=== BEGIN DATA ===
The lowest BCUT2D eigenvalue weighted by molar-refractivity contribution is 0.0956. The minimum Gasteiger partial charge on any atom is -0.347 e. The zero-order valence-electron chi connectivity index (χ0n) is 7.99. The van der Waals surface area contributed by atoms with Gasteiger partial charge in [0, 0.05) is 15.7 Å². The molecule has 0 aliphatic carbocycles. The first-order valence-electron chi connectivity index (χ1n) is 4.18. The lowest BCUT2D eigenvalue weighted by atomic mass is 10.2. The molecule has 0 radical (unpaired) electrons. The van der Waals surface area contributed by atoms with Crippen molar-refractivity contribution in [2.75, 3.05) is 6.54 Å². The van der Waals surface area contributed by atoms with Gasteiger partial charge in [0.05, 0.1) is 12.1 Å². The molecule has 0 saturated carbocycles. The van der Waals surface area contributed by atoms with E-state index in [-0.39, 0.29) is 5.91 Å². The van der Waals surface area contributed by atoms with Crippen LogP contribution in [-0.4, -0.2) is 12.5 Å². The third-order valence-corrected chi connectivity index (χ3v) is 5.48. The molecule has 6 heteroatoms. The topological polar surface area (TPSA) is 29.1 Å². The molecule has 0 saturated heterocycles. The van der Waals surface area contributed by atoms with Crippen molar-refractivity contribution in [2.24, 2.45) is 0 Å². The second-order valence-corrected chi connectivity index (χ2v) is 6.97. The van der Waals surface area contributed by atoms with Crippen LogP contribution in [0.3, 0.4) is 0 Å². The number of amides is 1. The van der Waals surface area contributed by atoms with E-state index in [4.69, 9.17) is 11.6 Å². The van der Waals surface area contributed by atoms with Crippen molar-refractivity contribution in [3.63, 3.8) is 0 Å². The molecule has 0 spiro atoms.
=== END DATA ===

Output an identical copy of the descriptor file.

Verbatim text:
The lowest BCUT2D eigenvalue weighted by molar-refractivity contribution is 0.0956. The minimum Gasteiger partial charge on any atom is -0.347 e. The zero-order valence-electron chi connectivity index (χ0n) is 7.99. The van der Waals surface area contributed by atoms with Gasteiger partial charge in [0, 0.05) is 15.7 Å². The molecule has 0 aliphatic carbocycles. The first-order valence-electron chi connectivity index (χ1n) is 4.18. The lowest BCUT2D eigenvalue weighted by atomic mass is 10.2. The molecule has 0 radical (unpaired) electrons. The van der Waals surface area contributed by atoms with Crippen molar-refractivity contribution in [2.75, 3.05) is 6.54 Å². The van der Waals surface area contributed by atoms with Gasteiger partial charge in [0.05, 0.1) is 12.1 Å². The molecule has 0 saturated carbocycles. The van der Waals surface area contributed by atoms with E-state index in [-0.39, 0.29) is 5.91 Å². The van der Waals surface area contributed by atoms with Crippen LogP contribution in [-0.4, -0.2) is 12.5 Å². The third-order valence-corrected chi connectivity index (χ3v) is 5.48. The molecule has 6 heteroatoms. The topological polar surface area (TPSA) is 29.1 Å². The molecule has 0 saturated heterocycles. The van der Waals surface area contributed by atoms with Crippen molar-refractivity contribution in [2.24, 2.45) is 0 Å². The second-order valence-corrected chi connectivity index (χ2v) is 6.97. The van der Waals surface area contributed by atoms with Crippen LogP contribution in [0.3, 0.4) is 0 Å². The number of amides is 1. The van der Waals surface area contributed by atoms with E-state index in [4.69, 9.17) is 11.6 Å². The van der Waals surface area contributed by atoms with Crippen molar-refractivity contribution in [3.63, 3.8) is 0 Å². The molecule has 0 spiro atoms.